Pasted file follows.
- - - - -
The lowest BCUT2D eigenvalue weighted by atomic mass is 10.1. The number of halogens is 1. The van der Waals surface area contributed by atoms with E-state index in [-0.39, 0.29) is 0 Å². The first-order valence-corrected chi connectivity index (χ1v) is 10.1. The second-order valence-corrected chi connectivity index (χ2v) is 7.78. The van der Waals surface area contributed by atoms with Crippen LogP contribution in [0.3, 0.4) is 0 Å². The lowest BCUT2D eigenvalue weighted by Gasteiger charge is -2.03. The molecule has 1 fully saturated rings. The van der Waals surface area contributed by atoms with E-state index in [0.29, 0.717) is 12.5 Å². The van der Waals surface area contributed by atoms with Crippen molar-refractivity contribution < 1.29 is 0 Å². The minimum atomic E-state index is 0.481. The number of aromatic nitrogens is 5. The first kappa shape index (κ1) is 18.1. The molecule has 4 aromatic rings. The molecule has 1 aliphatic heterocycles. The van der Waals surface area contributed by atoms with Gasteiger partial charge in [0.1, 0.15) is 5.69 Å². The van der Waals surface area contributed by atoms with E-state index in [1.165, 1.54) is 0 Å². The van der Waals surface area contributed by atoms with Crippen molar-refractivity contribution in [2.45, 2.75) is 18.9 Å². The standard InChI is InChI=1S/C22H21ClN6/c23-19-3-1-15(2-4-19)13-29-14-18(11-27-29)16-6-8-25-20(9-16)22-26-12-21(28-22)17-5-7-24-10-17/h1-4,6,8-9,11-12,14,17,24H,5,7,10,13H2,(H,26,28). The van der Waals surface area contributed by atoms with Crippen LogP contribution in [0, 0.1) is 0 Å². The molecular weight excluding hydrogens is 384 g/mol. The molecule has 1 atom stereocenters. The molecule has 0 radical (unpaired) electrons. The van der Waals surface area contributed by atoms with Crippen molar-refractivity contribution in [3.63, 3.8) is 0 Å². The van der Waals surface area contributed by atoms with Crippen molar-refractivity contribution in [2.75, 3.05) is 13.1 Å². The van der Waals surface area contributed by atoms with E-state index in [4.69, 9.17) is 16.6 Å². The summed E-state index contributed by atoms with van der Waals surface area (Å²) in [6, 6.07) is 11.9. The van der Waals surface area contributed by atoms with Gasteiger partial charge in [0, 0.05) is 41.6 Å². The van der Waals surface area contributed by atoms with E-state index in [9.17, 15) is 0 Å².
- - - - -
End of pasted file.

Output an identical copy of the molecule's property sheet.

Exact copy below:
The lowest BCUT2D eigenvalue weighted by atomic mass is 10.1. The number of halogens is 1. The van der Waals surface area contributed by atoms with E-state index in [-0.39, 0.29) is 0 Å². The first-order valence-corrected chi connectivity index (χ1v) is 10.1. The second-order valence-corrected chi connectivity index (χ2v) is 7.78. The van der Waals surface area contributed by atoms with Crippen LogP contribution in [0.3, 0.4) is 0 Å². The lowest BCUT2D eigenvalue weighted by Gasteiger charge is -2.03. The molecule has 1 fully saturated rings. The van der Waals surface area contributed by atoms with E-state index in [0.29, 0.717) is 12.5 Å². The van der Waals surface area contributed by atoms with Crippen molar-refractivity contribution < 1.29 is 0 Å². The minimum atomic E-state index is 0.481. The number of aromatic nitrogens is 5. The first kappa shape index (κ1) is 18.1. The molecule has 4 aromatic rings. The molecule has 1 aliphatic heterocycles. The van der Waals surface area contributed by atoms with Gasteiger partial charge in [0.1, 0.15) is 5.69 Å². The van der Waals surface area contributed by atoms with E-state index in [1.165, 1.54) is 0 Å². The van der Waals surface area contributed by atoms with Crippen molar-refractivity contribution in [2.45, 2.75) is 18.9 Å². The standard InChI is InChI=1S/C22H21ClN6/c23-19-3-1-15(2-4-19)13-29-14-18(11-27-29)16-6-8-25-20(9-16)22-26-12-21(28-22)17-5-7-24-10-17/h1-4,6,8-9,11-12,14,17,24H,5,7,10,13H2,(H,26,28). The van der Waals surface area contributed by atoms with Crippen LogP contribution in [0, 0.1) is 0 Å². The molecular weight excluding hydrogens is 384 g/mol. The molecule has 1 atom stereocenters. The molecule has 0 radical (unpaired) electrons. The van der Waals surface area contributed by atoms with Crippen molar-refractivity contribution in [3.63, 3.8) is 0 Å². The van der Waals surface area contributed by atoms with Crippen molar-refractivity contribution in [2.75, 3.05) is 13.1 Å². The van der Waals surface area contributed by atoms with E-state index in [4.69, 9.17) is 16.6 Å². The summed E-state index contributed by atoms with van der Waals surface area (Å²) in [6, 6.07) is 11.9. The van der Waals surface area contributed by atoms with Gasteiger partial charge in [0, 0.05) is 41.6 Å². The van der Waals surface area contributed by atoms with E-state index in [9.17, 15) is 0 Å².